London Attacker Told Italian Police He ‘Wanted to Be a Terrorist’

ROME (Reuters) -
London Attacker, Italian Police, Wanted, Terrorist
Italian national Youssef Zaghba, 22, identified by Italian and British law enforcement bodies as the the third man shot dead by police officers during the attack on London Bridge and Borough Market in an undated image. (Metropolitan Police/Reuters)

One of three terrorists who killed seven people in London last week told Italian police he wanted to be a terrorist when they kept him from travelling to the Middle East last year, an Italian prosecutor said on Tuesday.

British police named Moroccan-Italian Youssef Zaghba, 22, as one of the perpetrators of the June 3 attack, the third carried out by Islamists in Britain in as many months.

Zaghba, whose Italian mother lives near the city of Bologna, was stopped at the airport there in 2016 when he was trying to fly to Turkey, city prosecutor Giuseppe Amato told broadcaster Radio24.

“A person going to Turkey with a backpack aroused some suspicion, also because he told the agent who checked him that he wanted to go and be a terrorist, then he corrected himself,” Bologna prosecutor Giuseppe Amato told broadcaster Radio24.

Turkey has been routinely used by radical Islamists as a route into areas of Syria controlled by Islamic State.

Investigators confiscated Zaghba’s computer but did not have proof of a crime so they had to return the device and pointed him out to London as a possible suspect, Amato said.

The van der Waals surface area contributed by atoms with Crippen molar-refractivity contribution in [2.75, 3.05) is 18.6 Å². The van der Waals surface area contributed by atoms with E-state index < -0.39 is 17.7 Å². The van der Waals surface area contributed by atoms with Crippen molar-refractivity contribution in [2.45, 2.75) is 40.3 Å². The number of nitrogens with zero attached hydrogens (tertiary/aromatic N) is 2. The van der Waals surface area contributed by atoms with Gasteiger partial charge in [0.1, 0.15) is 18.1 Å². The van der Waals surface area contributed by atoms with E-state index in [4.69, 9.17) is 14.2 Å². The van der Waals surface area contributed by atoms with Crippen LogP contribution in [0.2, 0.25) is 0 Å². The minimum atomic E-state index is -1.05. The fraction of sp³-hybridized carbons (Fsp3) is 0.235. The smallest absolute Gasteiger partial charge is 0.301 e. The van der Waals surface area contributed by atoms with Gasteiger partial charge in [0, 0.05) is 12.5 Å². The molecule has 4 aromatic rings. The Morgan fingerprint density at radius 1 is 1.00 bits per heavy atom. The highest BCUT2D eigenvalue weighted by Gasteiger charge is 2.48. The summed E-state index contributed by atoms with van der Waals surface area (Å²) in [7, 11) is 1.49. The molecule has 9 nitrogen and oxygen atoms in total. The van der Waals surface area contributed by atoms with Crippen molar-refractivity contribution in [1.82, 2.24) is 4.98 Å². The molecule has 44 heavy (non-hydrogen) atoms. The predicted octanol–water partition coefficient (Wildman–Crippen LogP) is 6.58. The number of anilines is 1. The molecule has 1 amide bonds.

“We did not have the elements to prove that he was a terrorist. Some of his behaviour made him suspicious.”

British police said Zaghba had not been a subject of interest for them or the domestic intelligence agency MI5 before he and two others launched their attack.

They rammed a van into pedestrians on London Bridge, then ran into the Borough Market area, and slit throats and stabbed people indiscriminately before they were shot and killed by police.

Zaghba’s mother, who is a convert to Islam, told police she was worried about her son when she went to pick him up after he was stopped at the airport, an investigative source said.

Italian media said Zaghba was born in the Moroccan city of Fez in 1995, and had broken off relations with his Moroccan father. He lived in Morocco for much of his life but made short visits to his mother.

At the time of the attack, Zaghba was working in a London restaurant, Italian media said. He spent a total of 10 days in Italy in the past year and a half, Amato said.

Near Zaghba’s mother’s house in Fagnano, 20 km south-west of Bologna, close family friend Franca Lambertini said the young man had gone to London to find work.

“He was very good. A serious boy who was very good,” Lambertini said outside her front door.